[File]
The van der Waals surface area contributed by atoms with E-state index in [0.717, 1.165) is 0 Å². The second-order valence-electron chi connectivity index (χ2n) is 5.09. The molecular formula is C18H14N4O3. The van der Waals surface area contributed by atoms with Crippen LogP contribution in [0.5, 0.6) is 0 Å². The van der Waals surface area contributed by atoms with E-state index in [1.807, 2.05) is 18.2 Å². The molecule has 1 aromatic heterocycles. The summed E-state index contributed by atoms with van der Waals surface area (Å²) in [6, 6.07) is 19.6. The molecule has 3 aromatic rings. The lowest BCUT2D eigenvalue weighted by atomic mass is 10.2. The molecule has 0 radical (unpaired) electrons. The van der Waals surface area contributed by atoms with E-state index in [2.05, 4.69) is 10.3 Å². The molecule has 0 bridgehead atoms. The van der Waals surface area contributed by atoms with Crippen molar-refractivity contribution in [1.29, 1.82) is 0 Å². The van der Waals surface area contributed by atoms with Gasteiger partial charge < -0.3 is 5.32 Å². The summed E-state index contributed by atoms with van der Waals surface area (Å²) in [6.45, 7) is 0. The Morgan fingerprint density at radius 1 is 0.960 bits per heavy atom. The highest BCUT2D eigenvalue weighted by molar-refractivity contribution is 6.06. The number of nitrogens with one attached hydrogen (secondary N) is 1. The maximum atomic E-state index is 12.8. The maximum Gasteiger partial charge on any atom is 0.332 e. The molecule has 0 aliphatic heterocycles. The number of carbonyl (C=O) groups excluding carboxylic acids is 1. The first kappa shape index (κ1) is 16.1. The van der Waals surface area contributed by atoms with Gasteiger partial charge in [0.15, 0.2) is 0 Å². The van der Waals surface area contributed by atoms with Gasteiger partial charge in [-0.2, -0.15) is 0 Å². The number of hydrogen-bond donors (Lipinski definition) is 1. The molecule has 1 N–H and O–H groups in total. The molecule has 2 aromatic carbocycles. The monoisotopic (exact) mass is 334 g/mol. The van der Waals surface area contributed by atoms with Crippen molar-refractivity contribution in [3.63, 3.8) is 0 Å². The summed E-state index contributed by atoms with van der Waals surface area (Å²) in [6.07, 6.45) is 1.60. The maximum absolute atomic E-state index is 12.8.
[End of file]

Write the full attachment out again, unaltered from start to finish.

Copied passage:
The van der Waals surface area contributed by atoms with E-state index in [0.717, 1.165) is 0 Å². The second-order valence-electron chi connectivity index (χ2n) is 5.09. The molecular formula is C18H14N4O3. The van der Waals surface area contributed by atoms with Crippen LogP contribution in [0.5, 0.6) is 0 Å². The van der Waals surface area contributed by atoms with E-state index in [1.807, 2.05) is 18.2 Å². The molecule has 1 aromatic heterocycles. The summed E-state index contributed by atoms with van der Waals surface area (Å²) in [6, 6.07) is 19.6. The molecule has 3 aromatic rings. The lowest BCUT2D eigenvalue weighted by atomic mass is 10.2. The molecule has 0 radical (unpaired) electrons. The van der Waals surface area contributed by atoms with E-state index in [2.05, 4.69) is 10.3 Å². The molecule has 0 bridgehead atoms. The van der Waals surface area contributed by atoms with Crippen molar-refractivity contribution in [1.29, 1.82) is 0 Å². The van der Waals surface area contributed by atoms with Gasteiger partial charge < -0.3 is 5.32 Å². The summed E-state index contributed by atoms with van der Waals surface area (Å²) in [6.45, 7) is 0. The Morgan fingerprint density at radius 1 is 0.960 bits per heavy atom. The highest BCUT2D eigenvalue weighted by molar-refractivity contribution is 6.06. The number of nitrogens with one attached hydrogen (secondary N) is 1. The maximum atomic E-state index is 12.8. The maximum Gasteiger partial charge on any atom is 0.332 e. The molecule has 0 aliphatic heterocycles. The number of carbonyl (C=O) groups excluding carboxylic acids is 1. The first kappa shape index (κ1) is 16.1. The van der Waals surface area contributed by atoms with Gasteiger partial charge in [0.15, 0.2) is 0 Å². The van der Waals surface area contributed by atoms with Gasteiger partial charge in [-0.2, -0.15) is 0 Å². The number of hydrogen-bond donors (Lipinski definition) is 1. The molecule has 1 N–H and O–H groups in total. The molecule has 2 aromatic carbocycles. The monoisotopic (exact) mass is 334 g/mol. The van der Waals surface area contributed by atoms with Crippen molar-refractivity contribution in [3.63, 3.8) is 0 Å². The summed E-state index contributed by atoms with van der Waals surface area (Å²) in [6.07, 6.45) is 1.60. The maximum absolute atomic E-state index is 12.8.